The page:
Homeopathy

Homeopathic remedies can stimulate recovery in the acute phase of concussion. Commonly used remedies include Arnica, Aconite, Opium, and Phosphorus. In the chronic phase, remedies like Nat sulph., Nat mur, Hypericum, and Hyoscyamus can help manage long-term complications.

Other

  • Icepack on the head and neck may be applied in the first 20 minutes after injury to relieve pain and decrease swelling.
  • Massage therapy in the recovery and chronic phases helps to reduce headache, dizziness, and nausea in concussion recovery and has a supportive role in a person’s return to function (17).
  • There is currently no evidence to support that physical modalities such as electrotherapy, heat, etc. can manage the signs and symptoms of concussion (18).

In conclusion, an integrative environment with different healthcare providers can offer better treatment for concussions. The naturopathic approach focuses on decreasing brain inflammation, providing the proper nutrition, and improving cognition and neurological function. While recovering from a concussion takes time, a team approach can help athletes return to play faster.

References:

  1. Zhu CS, Grandhi R, Patterson TT, Nicholson SE. A Review of Traumatic Brain Injury and the Gut Microbiome: Insights into Novel Mechanisms of Secondary Brain Injury and Promising Targets for Neuroprotection. Brain Sci. 2018;8(6):113. Published 2018 Jun 19. doi:10.3390/brainsci8060113
  2. Institute of Medicine (US) Committee on Nutrition, Trauma, and the Brain, Erdman J, Oria M, Pillsbury L, eds. Nutrition and Traumatic Brain Injury: Improving Acute and Subacute Health Outcomes in Military Personnel. Washington (DC): National Academies Press (US); 2011.
  3. Onyimba F, Crowe SE, Johnson S, Leung J. Food Allergies and Intolerances: A Clinical Approach to the Diagnosis and Management of Adverse Reactions to Food. Clin Gastroenterol Hepatol. 2021;19(11):2230-2240.e1. doi:10.1016/j.cgh.2021.01.025
  4. Elbin RJ, Sufrinko A, Schatz P, et al. Removal From Play After Concussion and Recovery Time. Pediatrics. 2016;138(3):e20160910. doi:10.1542/peds.2016-0910
  5. Vermaelen J, Greiffenstein P, deBoisblanc BP. Sleep in traumatic brain injury. Crit Care Clin. 2015;31(3):551-561. doi:10.1016/j.ccc.2015.03.012
  6. Giza CC, Kutcher JS, Ashwal S, et al. Summary of evidence-based guideline update: evaluation and management of concussion in sports: report of the Guideline Development Subcommittee of the American Academy of Neurology. Neurology. 2013;80(24):2250-2257. doi:10.1212/WNL.0b013e31828d57dd
  7. Barrett EC, McBurney MI, Ciappio ED. ω-3 fatty acid supplementation as a potential therapeutic aid for the recovery from mild traumatic brain injury/concussion. Adv Nutr. 2014;5(3):268-277. Published 2014 May 14. doi:10.3945/an.113.005280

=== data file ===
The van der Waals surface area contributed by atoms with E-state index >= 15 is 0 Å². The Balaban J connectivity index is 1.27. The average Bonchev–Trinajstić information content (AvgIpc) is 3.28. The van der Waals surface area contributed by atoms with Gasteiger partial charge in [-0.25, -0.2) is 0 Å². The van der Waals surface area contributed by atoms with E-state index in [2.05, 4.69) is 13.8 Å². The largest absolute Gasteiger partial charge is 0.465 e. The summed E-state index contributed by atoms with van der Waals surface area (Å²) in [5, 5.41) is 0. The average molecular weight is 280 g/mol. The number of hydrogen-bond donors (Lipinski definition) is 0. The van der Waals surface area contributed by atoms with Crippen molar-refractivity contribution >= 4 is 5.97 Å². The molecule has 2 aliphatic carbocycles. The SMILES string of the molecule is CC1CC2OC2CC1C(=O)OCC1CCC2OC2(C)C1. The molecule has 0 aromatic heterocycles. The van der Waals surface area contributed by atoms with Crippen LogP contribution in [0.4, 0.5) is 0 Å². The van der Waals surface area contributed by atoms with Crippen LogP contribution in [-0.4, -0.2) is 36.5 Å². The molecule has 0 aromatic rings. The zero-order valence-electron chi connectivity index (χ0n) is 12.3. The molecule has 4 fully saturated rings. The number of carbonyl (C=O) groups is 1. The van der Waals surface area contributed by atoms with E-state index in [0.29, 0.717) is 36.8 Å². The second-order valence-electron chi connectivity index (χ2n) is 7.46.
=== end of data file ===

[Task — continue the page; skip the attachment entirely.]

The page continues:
8. Robinson JG, Ijioma N, Harris W. Omega-3 fatty acids and cognitive function in women. Womens Health (Lond). 2010;6(1):119-134. doi:10.2217/whe.09.75
  9. Di Pietro V, Yakoub KM, Caruso G, et al. Antioxidant Therapies in Traumatic Brain Injury. Antioxidants (Basel). 2020;9(3):260. Published 2020 Mar 22. doi:10.3390/antiox9030260
  10. Wu A, Ying Z, Gomez-Pinilla F. Dietary curcumin counteracts the outcome of traumatic brain injury on oxidative stress, synaptic plasticity, and cognition. Exp Neurol. 2006;197(2):309-317. doi:10.1016/j.expneurol.2005.09.004
  11. Lopresti AL. Salvia (Sage): A Review of its Potential Cognitive-Enhancing and Protective Effects. Drugs R D. 2017;17(1):53-64. doi:10.1007/s40268-016-0157-5
  12. Scholey A, Gibbs A, Neale C, et al. Anti-stress effects of lemon balm-containing foods. Nutrients. 2014;6(11):4805-4821. Published 2014 Oct 30. doi:10.3390/nu6114805
  13. Rasoolijazi H, Mehdizadeh M, Soleimani M, Nikbakhte F, Eslami Farsani M, Ababzadeh S. The effect of rosemary extract on spatial memory, learning and antioxidant enzymes activities in the hippocampus of middle-aged rats. Med J Islam Repub Iran. 2015;29:187. Published 2015 Mar 9.
  14. Ong WY, Farooqui T, Koh HL, Farooqui AA, Ling EA. Protective effects of ginseng on neurological disorders. Front Aging Neurosci. 2015;7:129. Published 2015 Jul 16. doi:10.3389/fnagi.2015.00129
  15. An YS, Moon SK, Min IK, Kim DY. Changes in regional cerebral blood flow and glucose metabolism following electroacupuncture at LI 4 and LI 11 in normal volunteers. J Altern Complement Med. 2009;15(10):1075-1081. doi:10.1089/acm.2009.0257
  16. Jiang S, Chen W, Zhang Y, et al. Acupuncture Induces the Proliferation and Differentiation of Endogenous Neural Stem Cells in Rats with Traumatic Brain Injury. Evid Based Complement Alternat Med. 2016;2016:2047412. doi:10.1155/2016/2047412
  17. Burns SL. Concussion Treatment Using Massage Techniques: a Case Study. Int J Ther Massage Bodywork. 2015;8(2):12-17. Published 2015 Jun 9.
  18. Schneider, KJ Sport-Related Concussion: Optimizing Treatment Through Evidence-Informed Practice J Orthop Sports Phys Ther 2016;46(8):613–616. doi:10.2519/ jospt.2016.0607